Emily’s story

Emily was born on 10th August 2001 in our local hospital in Southport, weighing a healthy 71bs 10oz and after a non eventful pregnancy we were totally unprepared for what was about to happen.

During the paediatric check it was revealed that Emily had a heart murmur, we were obviously concerned but staff were quick to reassure us that as Emily was such a healthy pink colour it was probably nothing serious. 2 days later Emily still had her heart murmur and although we were constantly told it seemed unlikely to be anything worrying, we were referred to Alder Hey so that Emily could have a more detailed scan.

At two weeks old we took Emily to Alder Hey and although we were apprehensive neither of us were prepared for the news that Emily had Tetralogy of Fallot. We felt as if our world had turned upside down, from our happiness and elation at the arrival of our beautiful little baby to the complete shock and despair at the realisation that she had a serious heart condition and would need a corrective open heart operation. Much of that time is now a blur, we struggled to take in the news and over riding everything was the fear that our baby might die. At that point I remember feeling as if our world had collapsed, it is difficult to put into words all the emotions we felt, fear, anxiety, sadness, anger and of course wondering ‘Why us? Why our baby?’

Emily had her first catheter at 5 weeks and then we returned home to wait until she was old enough for surgery. We found it quite an isolating experience as none of our circle of friends or family could really understand or appreciate what we were going through. I coped by blocking it out and not letting myself think about it, however I was forced to confront her condition when she suddenly began to have blue spells when she was 3 months old. The following two months were a nightmare, by Christmas she was constantly waking in the night and ‘spelling’ and we were in a permanent state of worry. At 5 months Emily had deteriorated and we were told she would have to have a BT shunt operation as she wasn’t ready for her open heart surgery. That first proper time in hospital was an eye opener. The staff were fantastic and we made several new friends on the ward, but nothing can prepare you for taking your child for surgery. After the operation Emily was suddenly like a different child. She had so much more energy and for the first time we were able to relax and begin to enjoy her.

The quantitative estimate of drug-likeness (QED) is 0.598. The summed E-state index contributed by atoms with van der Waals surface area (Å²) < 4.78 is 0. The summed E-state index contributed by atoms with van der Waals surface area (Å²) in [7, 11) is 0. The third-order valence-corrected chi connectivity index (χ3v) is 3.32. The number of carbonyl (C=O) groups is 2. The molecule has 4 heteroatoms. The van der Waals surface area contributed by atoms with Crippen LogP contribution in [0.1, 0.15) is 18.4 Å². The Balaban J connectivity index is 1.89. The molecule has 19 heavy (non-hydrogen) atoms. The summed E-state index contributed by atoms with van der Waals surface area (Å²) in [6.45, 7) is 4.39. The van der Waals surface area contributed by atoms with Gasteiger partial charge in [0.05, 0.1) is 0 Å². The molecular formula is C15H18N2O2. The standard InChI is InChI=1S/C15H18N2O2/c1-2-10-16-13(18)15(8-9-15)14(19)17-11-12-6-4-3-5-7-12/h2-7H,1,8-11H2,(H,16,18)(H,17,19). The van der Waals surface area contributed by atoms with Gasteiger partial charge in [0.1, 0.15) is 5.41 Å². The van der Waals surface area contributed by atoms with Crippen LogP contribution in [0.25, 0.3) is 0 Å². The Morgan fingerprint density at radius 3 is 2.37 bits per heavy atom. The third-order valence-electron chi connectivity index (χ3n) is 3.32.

We were determined to treat Emily ‘normally’ and we did the rounds of play groups, ‘mums and toddlers’ and gym babes, however it’s sometimes hard to avoid being over protective when you know that a cough or cold could lead to a chest infection and then something more serious. Despite ending up in hospital a couple of times we got through the year and a second catheter revealed that Emily was ready for her open heart surgery.

She went into Alder Hey on 2nd April 2003 and was back home two weeks later. Again, the staff at Alder Hey were fantastic and by then everything was familiar to us. Emily was back to her normal self 2 weeks after the operation and 3 months later started nursery. It was when I returned part time to my job as a teacher and found I had a little girl in my class with Tetralogy of Fallot that I found out about the Association for Children with Heart Disorders. Her mum told me about the Christmas party run by the Association and after contacting Val Frew we took Emily along and she loved it. Since then we have gone along to the monthly meetings at Alder Hey and helped with fund raising for the Association. It has been great to be involved with other parents who know what you have experienced and been through.

Emily is now 3 years old and a happy and talkative little girl. She lacks confidence physically but the fantastic support she has had from her Nursery has helped her enormously. I wouldn’t say that we can now relax completely as we always still worry if she gets a serious chest infection but the support from the Association and other people has meant that we no longer feel so isolated. When Emily was first diagnosed it would have helped us greatly if we could have met other parents in the same situation or to even have read about a child with Fallots doing well would have given us hope when we really needed it.